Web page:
For many around the world, a Disney vacation is the the stuff of dreams. However, often travel is prohibitive, and many can’t make their way to Anaheim, Orlando, Tokyo, Paris, Hong Kong, or Shanghai. What if there was a way to bring a Disney park to them? For a (nearly) full-fledged theme park to travel around the world, spreading Disney’s brand of themed entertainment?
Impossible, you say? Well, in actuality it almost happened. This is the story of the S.S Disney, the traveling theme park that almost was.
To understand where the concept of the S.S. Disney came from, you have to understand what was going on in the Walt Disney Company in the early 1990s. The late 80s marked a major resurgence for the company, as new executive leadership in Michael Eisner end Frank Wells had changed the company’s fortunes around completely after a major down period. Films like Oliver and Company, Who Framed Roger Rabbit?, and finally The Little Mermaid launched the Disney Renaissance. Meanwhile, the theme parks received a jolt thanks to Eisner’s propensity to invest in modern pop culture (Captain EO and Videopolis, for example), well-known franchises (Star Tours), and big budget E-Ticket attractions (Splash Mountain), all of which culminated in the 1989 opening of the Disney/MGM Studios theme park.
As the 90s began, Michael Eisner (flying high on the company’s success) announced his ambitious plans for the so-called “Disney Decade.” These ambitious plans have become legendary among Disney fans due both to the announced projects that were completed (Disneyland Paris, a second gate in California) as well as the countless rides and attractions that never saw the light of day thanks to issues we’ll get to in a bit. Suffice to say, when the plans were first announced, it felt like the Walt Disney Company could do anything… including build a moving theme park on an oil tanker.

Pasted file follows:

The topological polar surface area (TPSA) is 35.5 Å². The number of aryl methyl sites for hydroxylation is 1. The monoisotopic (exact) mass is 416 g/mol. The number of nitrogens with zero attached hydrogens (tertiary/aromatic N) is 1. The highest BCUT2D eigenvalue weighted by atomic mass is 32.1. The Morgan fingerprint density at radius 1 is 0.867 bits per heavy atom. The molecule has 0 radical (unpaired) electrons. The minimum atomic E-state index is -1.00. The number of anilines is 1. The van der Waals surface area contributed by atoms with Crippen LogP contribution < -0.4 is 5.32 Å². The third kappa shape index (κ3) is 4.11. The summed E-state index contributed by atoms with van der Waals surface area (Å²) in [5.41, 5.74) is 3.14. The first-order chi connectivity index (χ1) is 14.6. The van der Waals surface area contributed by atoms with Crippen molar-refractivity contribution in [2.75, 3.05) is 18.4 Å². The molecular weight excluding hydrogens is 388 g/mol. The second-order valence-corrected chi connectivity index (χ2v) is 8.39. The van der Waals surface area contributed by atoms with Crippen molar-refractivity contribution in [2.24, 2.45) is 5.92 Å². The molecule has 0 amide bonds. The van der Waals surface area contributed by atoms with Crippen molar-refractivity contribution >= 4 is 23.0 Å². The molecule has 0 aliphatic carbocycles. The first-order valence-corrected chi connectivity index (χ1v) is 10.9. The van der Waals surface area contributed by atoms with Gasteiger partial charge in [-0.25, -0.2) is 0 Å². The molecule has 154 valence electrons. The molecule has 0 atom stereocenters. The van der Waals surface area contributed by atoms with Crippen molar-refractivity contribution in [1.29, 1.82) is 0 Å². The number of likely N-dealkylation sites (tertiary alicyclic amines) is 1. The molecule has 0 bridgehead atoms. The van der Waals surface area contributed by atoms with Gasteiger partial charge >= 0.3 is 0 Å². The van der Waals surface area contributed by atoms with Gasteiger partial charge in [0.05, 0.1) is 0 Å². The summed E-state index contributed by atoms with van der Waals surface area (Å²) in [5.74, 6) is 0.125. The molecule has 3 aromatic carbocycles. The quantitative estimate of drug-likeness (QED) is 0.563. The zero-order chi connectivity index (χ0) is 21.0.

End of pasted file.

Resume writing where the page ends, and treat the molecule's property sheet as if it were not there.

The genesis of the S.S. Disney plan began with then-chairman of Disneyland International Jim Cora. During the early 1990s, Cora was tasked with exploring ways to grow Disney-themed entertainment beyond the physical park locations (another goal of the Disney Decade). One evening, Cora attended a fundraising dinner party with a high-ranking U.S. Navy Admiral. The Admiral jokingly suggested to Cora that he could “spare” Disney an aircraft carrier which the company could build a theme park on. While the comment was made in jest, it sparked an idea in Cora’s mind: What if Disney could build a floating theme park that could move from city to city around the world?
Cora brought his idea to Imagineering, which led to Imagineer Mark Hickson (who had experience working with ships) being brought on to the project. Hickson spoke to Disney And More about how he joined the project in 2011:
Later he called me about the aircraft carrier idea. I told him that it would be more feasible to build it on another kind of ship, like a cruise liner, cargo ship, or oil tanker. If I remember correctly he then met with Michael Eisner, and they agreed to ask Marty Sklar at WDI to do a study [on the] feasibility on this unique idea. That’s how everything started. Since I was the only one that had extensive shipbuilding experience I was charged to be the project manager and technical director for the project. I worked with some really fantastic concept architects, show designers, script writers, concept artists and model makers and over the course of nine months we put together the floating theme park concept.